60 Second Safety for Nov. 25

Thaw the turkey in its original wrap on a tray placed in the bottom section of the refrigerator. Allow about 24 hours of defrost time for every 5 pounds of turkey. For example: A 20-pound turkey will take 4 to 5 days to thaw.

Use a meat thermometer. Dark meat takes longer to cook, so always insert the thermometer in the thickest, innermost part of the turkey thigh without touching the bone. A whole turkey and turkey parts are safe when cooked to a minimum internal temperature of 165 degrees as measured with a food thermometer. Check the internal temperature in the innermost part of the thigh and wing and the thickest part of the breast. The turkey is safe to eat at this point, but some consumers, for reasons of personal preference, may choose to cook turkey to higher temperatures.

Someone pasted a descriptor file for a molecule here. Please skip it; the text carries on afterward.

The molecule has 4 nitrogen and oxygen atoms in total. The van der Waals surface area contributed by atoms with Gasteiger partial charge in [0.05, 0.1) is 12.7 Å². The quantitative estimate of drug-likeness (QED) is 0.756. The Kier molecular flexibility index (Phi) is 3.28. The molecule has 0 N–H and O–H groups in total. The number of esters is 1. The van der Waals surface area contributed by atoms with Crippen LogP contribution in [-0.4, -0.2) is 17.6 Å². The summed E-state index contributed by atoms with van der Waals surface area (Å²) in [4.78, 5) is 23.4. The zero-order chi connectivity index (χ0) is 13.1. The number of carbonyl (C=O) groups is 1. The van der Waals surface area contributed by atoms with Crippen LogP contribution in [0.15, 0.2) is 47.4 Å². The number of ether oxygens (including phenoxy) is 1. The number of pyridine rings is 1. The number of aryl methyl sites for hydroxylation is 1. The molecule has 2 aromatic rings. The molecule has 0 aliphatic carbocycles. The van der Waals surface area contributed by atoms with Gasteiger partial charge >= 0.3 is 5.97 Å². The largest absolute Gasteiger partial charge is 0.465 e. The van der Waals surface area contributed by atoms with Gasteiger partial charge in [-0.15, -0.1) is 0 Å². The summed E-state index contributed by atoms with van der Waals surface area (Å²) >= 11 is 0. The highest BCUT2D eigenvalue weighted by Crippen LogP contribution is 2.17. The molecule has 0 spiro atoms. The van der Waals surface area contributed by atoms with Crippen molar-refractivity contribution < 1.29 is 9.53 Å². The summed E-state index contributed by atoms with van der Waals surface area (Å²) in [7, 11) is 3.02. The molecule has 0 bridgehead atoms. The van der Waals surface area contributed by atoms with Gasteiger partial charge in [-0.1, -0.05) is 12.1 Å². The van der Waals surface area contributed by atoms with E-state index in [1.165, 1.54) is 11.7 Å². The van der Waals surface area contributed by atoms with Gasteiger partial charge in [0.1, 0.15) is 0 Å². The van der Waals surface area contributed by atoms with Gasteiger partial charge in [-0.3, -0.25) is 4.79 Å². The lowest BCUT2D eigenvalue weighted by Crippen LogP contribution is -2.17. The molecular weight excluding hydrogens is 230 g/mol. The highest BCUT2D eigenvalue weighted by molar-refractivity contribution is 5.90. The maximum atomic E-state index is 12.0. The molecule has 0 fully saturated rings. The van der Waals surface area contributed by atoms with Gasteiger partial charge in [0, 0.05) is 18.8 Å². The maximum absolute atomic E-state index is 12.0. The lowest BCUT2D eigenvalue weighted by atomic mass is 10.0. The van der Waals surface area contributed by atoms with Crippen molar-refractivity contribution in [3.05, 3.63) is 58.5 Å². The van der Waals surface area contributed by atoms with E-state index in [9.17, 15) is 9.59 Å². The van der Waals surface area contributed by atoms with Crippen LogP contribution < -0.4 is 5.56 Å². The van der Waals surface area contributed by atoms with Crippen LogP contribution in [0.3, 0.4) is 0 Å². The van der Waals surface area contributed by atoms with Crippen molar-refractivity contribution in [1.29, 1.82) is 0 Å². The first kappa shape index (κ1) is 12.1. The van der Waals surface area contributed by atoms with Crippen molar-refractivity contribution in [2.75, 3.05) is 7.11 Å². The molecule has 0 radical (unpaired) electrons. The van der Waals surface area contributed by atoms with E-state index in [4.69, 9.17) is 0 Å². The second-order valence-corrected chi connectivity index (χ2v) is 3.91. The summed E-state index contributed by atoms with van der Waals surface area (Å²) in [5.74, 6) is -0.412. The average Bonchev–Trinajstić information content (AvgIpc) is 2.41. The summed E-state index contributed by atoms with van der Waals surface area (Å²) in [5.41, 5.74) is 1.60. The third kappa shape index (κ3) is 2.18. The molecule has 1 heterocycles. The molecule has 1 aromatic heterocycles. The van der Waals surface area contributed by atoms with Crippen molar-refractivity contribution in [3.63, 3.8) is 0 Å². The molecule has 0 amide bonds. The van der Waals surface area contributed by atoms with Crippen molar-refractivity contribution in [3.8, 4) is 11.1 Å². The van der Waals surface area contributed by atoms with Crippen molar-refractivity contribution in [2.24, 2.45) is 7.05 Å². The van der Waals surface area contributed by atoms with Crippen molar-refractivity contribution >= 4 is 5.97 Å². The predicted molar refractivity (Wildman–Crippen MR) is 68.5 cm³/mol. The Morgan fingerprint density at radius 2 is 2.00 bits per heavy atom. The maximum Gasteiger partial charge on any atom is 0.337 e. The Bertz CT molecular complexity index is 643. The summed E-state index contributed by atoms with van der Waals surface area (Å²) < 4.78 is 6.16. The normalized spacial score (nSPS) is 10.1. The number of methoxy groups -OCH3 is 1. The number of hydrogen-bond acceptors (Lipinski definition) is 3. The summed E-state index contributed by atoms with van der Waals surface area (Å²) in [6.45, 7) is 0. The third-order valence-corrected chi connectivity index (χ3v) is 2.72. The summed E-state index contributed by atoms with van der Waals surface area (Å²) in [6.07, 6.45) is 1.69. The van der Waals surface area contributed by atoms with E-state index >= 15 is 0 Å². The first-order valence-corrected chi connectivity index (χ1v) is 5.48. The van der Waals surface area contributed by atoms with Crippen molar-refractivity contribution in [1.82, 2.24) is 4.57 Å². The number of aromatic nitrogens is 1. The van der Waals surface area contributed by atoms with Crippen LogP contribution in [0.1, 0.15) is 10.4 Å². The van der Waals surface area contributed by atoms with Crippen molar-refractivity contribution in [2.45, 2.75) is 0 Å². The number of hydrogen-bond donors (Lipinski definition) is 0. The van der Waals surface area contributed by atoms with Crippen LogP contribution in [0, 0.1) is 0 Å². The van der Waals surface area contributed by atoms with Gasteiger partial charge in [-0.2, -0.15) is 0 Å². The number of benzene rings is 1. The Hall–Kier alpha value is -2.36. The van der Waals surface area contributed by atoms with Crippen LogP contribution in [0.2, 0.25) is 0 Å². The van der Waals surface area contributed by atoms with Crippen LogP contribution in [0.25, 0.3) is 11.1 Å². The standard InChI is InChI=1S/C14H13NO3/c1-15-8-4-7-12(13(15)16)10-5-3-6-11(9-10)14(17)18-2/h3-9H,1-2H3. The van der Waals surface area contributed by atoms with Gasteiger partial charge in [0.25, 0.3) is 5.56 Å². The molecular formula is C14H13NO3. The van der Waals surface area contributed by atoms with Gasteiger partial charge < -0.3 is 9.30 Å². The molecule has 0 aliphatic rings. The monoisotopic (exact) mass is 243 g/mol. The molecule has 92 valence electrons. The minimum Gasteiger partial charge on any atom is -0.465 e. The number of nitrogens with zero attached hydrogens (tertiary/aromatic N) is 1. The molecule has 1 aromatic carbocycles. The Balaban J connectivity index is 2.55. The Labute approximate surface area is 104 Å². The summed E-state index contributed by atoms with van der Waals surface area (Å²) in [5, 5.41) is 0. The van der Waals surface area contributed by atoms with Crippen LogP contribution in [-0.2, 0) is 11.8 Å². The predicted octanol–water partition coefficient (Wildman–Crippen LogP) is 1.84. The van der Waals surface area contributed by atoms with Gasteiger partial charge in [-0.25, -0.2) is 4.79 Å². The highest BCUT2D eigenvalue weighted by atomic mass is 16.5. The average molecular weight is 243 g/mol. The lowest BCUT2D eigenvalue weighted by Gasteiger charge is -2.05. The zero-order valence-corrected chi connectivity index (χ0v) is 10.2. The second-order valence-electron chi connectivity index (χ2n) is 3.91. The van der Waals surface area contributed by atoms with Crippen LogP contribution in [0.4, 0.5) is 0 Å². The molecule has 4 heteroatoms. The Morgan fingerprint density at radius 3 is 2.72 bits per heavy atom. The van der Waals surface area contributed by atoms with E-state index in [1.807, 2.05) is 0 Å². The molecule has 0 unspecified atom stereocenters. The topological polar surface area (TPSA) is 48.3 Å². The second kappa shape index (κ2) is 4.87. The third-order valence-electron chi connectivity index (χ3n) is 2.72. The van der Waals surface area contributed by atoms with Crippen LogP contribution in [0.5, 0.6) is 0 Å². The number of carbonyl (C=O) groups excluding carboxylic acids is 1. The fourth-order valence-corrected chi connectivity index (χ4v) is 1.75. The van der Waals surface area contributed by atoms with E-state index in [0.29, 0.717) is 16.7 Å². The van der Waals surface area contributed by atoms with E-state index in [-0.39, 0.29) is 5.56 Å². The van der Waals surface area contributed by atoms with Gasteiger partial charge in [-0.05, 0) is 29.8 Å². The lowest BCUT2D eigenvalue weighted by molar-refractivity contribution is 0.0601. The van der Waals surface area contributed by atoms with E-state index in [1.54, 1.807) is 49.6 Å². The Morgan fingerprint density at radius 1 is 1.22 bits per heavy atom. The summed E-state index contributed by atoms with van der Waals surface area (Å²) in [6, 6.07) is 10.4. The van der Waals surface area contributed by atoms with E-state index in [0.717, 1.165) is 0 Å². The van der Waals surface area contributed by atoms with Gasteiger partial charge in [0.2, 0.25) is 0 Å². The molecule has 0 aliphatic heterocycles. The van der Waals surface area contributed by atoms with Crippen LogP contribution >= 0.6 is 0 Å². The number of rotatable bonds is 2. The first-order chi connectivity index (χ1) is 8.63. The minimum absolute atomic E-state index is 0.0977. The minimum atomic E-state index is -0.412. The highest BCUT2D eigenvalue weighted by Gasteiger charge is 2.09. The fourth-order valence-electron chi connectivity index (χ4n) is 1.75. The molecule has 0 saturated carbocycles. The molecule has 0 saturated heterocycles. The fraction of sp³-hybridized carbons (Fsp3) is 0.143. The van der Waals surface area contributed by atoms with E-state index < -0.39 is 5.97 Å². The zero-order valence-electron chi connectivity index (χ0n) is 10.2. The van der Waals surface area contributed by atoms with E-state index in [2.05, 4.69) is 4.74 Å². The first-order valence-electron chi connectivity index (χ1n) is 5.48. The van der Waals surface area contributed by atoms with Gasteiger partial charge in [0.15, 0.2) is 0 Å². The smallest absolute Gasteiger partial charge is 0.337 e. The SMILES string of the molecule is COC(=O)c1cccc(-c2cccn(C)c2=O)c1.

Remember to remove the giblet bag from inside the turkey.

Keep hands, sinks, counters, utensils and platters thoroughly clean with soap and hot water before and after working with raw turkey.

Eat and enjoy your turkey after letting it sit for at least 20 minutes to make it easier to carve. Bonus tip: Check to make sure your carving knife is sharp. Dull knives can lead to accidental injuries. Use a carving fork to keep your fingers out of the way of the carving knife.

You can safely keep leftover turkey in your

refrigerator for three to four days, plenty of time for after-Thanksgiving turkey sandwiches.

Info courtesy of illinois.edu

Ryan Trares is a reporter for the Daily Journal. He can be reached at rtrares@dailyjournal.net or 317-736-2727.